Is the school and/or parent liable for child on child injury?
(Los Angeles, CA)
A 5-year old girl scratched a 6-year old girl on her face for no reason during After-School class time. It left the 6-year old girl with some scratch mark on her face. It happened in a split second, when the teacher was helping one of the students in the class.
The parent of the 6-year old girl demanded the school dismiss the 5-year old girl. If the school doesn't do so, the parent said they would sue the school. Is the school liable for this incident? Can the parent do anything legally? Is there anything the parent of the 5 year old girl can do to defend themselves? Thank you.
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ANSWER for "Is the school and/or parent liable for child on child injury?":
Irene (Los Angeles, CA):
School officials and the teachers they employee have a legal duty to do everything within reason to protect their students from undue harm and injury. The operative phrase here is "within reason." You stated the scratch happened in "a split second." As a result, it can be argued the teacher had no time to react to stop the 5 year old from her action.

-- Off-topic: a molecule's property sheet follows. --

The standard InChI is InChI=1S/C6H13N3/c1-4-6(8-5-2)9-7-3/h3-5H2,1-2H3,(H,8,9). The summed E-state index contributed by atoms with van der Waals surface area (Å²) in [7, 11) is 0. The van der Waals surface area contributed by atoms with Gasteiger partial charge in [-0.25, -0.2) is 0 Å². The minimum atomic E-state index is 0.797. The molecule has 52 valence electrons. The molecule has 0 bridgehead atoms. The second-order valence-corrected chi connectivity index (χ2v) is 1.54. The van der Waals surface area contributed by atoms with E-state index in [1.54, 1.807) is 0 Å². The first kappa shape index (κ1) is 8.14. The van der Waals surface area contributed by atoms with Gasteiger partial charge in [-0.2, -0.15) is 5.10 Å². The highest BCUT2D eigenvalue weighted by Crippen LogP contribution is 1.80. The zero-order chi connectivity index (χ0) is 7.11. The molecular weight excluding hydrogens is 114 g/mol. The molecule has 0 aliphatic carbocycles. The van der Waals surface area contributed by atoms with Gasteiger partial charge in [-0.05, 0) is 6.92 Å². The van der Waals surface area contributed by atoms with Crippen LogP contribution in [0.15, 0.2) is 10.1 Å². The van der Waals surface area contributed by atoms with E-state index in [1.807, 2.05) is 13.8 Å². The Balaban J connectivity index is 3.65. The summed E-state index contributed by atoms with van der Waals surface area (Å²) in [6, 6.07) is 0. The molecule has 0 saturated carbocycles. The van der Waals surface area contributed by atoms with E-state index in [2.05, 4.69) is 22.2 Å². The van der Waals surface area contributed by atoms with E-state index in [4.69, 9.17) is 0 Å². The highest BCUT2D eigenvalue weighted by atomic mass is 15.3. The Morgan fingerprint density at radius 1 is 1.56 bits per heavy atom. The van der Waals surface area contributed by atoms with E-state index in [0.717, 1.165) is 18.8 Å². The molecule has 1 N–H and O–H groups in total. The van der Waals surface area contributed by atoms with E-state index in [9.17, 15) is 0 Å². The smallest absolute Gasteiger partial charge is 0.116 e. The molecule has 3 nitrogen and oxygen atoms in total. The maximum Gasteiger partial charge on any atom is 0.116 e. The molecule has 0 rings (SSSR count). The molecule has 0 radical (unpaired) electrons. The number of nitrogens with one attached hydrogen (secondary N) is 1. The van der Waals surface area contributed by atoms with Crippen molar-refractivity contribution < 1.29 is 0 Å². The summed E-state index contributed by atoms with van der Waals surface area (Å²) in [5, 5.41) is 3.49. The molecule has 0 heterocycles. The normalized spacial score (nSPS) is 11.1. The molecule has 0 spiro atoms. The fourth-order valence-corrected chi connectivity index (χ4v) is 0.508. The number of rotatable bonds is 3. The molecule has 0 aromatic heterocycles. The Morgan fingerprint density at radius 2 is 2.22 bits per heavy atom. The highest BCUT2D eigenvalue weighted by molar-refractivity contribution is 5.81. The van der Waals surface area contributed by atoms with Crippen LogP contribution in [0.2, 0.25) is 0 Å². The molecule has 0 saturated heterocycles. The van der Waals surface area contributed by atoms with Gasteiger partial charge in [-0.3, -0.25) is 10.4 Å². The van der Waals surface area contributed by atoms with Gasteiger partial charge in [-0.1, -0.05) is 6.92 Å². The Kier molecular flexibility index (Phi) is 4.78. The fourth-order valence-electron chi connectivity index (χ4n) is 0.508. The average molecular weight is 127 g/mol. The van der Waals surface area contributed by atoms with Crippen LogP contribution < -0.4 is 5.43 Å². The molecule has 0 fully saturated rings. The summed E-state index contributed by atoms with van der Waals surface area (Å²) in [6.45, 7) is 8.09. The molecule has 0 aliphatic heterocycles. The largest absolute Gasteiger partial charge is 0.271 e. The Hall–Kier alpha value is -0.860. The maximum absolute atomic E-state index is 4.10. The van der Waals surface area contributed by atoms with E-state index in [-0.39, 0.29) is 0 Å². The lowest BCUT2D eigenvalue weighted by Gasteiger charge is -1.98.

In that case, the school would likely not be liable for the 5 year old’s actions.
In the alternative, if the 5 year old had a history of scratching, hitting, or otherwise harming other students, and the school took no action to remove her from the area in which other students learn, then the school may be liable. In that regard, the school, and the teacher could be said to have "breached" their duty of care.
That breach is referred to as "negligence." Learn more about the concept of negligence in personal injury claims here and here. That breach might entitle the 6 year old girl compensation for the scratch.
However, to receive compensation would require a physician to determine the scratch will result in a permanent scar. Moreover, the parents of the 6 year old would also have to prove the 5 year old had a clear history of aggressive behavior and the school failed to take action to remove her.
Finally, if the school was a public school, it might be immune from a lawsuit under the theory of sovereign immunity. Sovereign immunity means that government agencies, including public schools, cannot be sued for acts of negligence. However, the school can choose not to invoke sovereign immunity and allow the claim to proceed.
The above is general information. Laws change frequently, and across jurisdictions. You should get a personalized case evaluation from an attorney licensed in your state. Find a local attorney to give you a free case review here, or call (888) 647-2490.
Best of luck,
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